Overscheduled can mean overstressed

Explore ways to change frantic family fun using “slow parenting” skills.

Enjoying the outdoors as a family is one way to slow the pace of your schedule.
Enjoying the outdoors as a family is one way to slow the pace of your schedule.

Ask nearly any young family about how their summer has progressed and you will be met with a barrage of responses that include summer sports practices, busy summer schedules, zoo trips, family outings, play dates and “have to do” projects and appointments. What happened to the days when parents looked forward to a reduced schedule once school got out?

Families are under tremendous pressure to keep their children involved in all manner of things that have put many families on a rollercoaster of activity and a life that looks much like that of a hamster on a wheel: constantly running. Being a parent or caregiver who is trying to navigate a path through a schedule that is unforgiving is a common complaint and one that is taking its toll on our health, the health of our children and a family environment where you can just be still and breathe.

When is it time to slow down? Will you know when enough activity is enough? How many times will you continue to struggle to drag a toddler or teenager to a “have to attend” event? You have the ability to stop the whirlwind today! Explore the movement of many who have discovered a way to slow down, which is referred to as mindful parenting or slow parenting.

John Kabat-Zin, author and professor of medicine emeritus and creator of the Stress Reduction Clinic and the Center for Mindfulness in Medicine, Health Care, and Society at the University of Massachusetts Medical School, describes parenting as keeping in mind what is truly important as we go about the activities of daily living with our children.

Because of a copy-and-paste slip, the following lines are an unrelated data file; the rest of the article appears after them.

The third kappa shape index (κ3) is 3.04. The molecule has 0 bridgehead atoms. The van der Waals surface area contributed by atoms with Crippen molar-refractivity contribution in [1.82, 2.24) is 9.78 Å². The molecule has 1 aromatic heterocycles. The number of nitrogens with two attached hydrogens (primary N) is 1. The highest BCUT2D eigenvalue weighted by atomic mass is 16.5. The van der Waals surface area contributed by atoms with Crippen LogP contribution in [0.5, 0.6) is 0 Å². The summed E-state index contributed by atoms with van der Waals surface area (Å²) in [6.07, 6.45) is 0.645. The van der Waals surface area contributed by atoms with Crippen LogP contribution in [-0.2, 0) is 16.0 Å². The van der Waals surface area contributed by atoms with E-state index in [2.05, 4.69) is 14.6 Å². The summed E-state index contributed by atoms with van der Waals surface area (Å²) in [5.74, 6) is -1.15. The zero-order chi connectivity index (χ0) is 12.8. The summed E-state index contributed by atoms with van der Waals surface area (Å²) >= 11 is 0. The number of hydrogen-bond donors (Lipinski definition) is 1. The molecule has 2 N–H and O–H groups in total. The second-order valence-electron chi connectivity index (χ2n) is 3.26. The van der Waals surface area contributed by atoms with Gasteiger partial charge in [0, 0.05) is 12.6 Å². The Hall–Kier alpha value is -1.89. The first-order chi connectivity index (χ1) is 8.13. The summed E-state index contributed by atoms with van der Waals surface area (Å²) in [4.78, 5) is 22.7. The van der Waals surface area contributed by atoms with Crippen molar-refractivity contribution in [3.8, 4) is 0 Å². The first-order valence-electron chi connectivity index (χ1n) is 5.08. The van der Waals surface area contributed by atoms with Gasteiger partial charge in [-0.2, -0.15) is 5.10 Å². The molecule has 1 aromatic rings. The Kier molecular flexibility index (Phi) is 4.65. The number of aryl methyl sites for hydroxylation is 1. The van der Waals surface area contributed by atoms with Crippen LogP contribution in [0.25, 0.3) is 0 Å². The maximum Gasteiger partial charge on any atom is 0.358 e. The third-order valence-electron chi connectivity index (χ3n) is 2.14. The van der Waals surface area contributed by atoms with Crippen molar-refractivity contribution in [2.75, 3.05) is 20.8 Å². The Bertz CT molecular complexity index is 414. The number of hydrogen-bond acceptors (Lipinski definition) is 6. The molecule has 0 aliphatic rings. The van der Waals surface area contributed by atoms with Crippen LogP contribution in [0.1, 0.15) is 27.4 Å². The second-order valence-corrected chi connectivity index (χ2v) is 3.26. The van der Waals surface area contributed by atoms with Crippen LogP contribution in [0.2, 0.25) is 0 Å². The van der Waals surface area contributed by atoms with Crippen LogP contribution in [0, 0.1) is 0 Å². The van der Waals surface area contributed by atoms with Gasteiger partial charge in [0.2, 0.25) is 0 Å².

Michigan State University Extension suggests several ways you can begin today to slow the pace of your schedule and learn to enjoy your children and your family in more meaningful ways.

  • Set limits. Don’t overschedule! How many activities should your children be allowed to participate in at one time? How many nights do the adults in your home have after-work commitments? Set an example of slowing down for your children to follow.
  • Set aside protected family time. Do you have a rule about family meals and time to just be together with no friends or visitors allowed. Limit sleepovers and the number of children who can visit at the same time. Don’t be pressured into accepting an invitation because you feel obligated.
  • Celebrate. Look at the ordinary in a new way; a flower bloom, a butterfly in the garden, the way clouds can form shapes that resemble something else. Look at your everyday world through your child’s eyes and celebrate the little things. Enjoy the outdoors as a family.
  • Unplug. Have a day that is free of all technology (that means parents, too). Try a new game on a technology-free day, enjoy a walk or just talk. Have the kids decorate a box and fill it with ideas of free or low-cost things you could do together on your sabbatical from the media and technology. Take turns letting each family member choose one of the ideas for your outing.
  • Explore mindfulness for yourself and your children. Learn ways to de-stress through deep breathing, walking and quietly enjoying the moment!

Michigan State University, in cooperation with West Virginia University Extension, hosts programs and workshops that can help you learn ways to lower your stress to enhance your well-being and that of your family. Look for Stress Less with Mindfulness programs or information on caregiving or family issues that affect you and your family.

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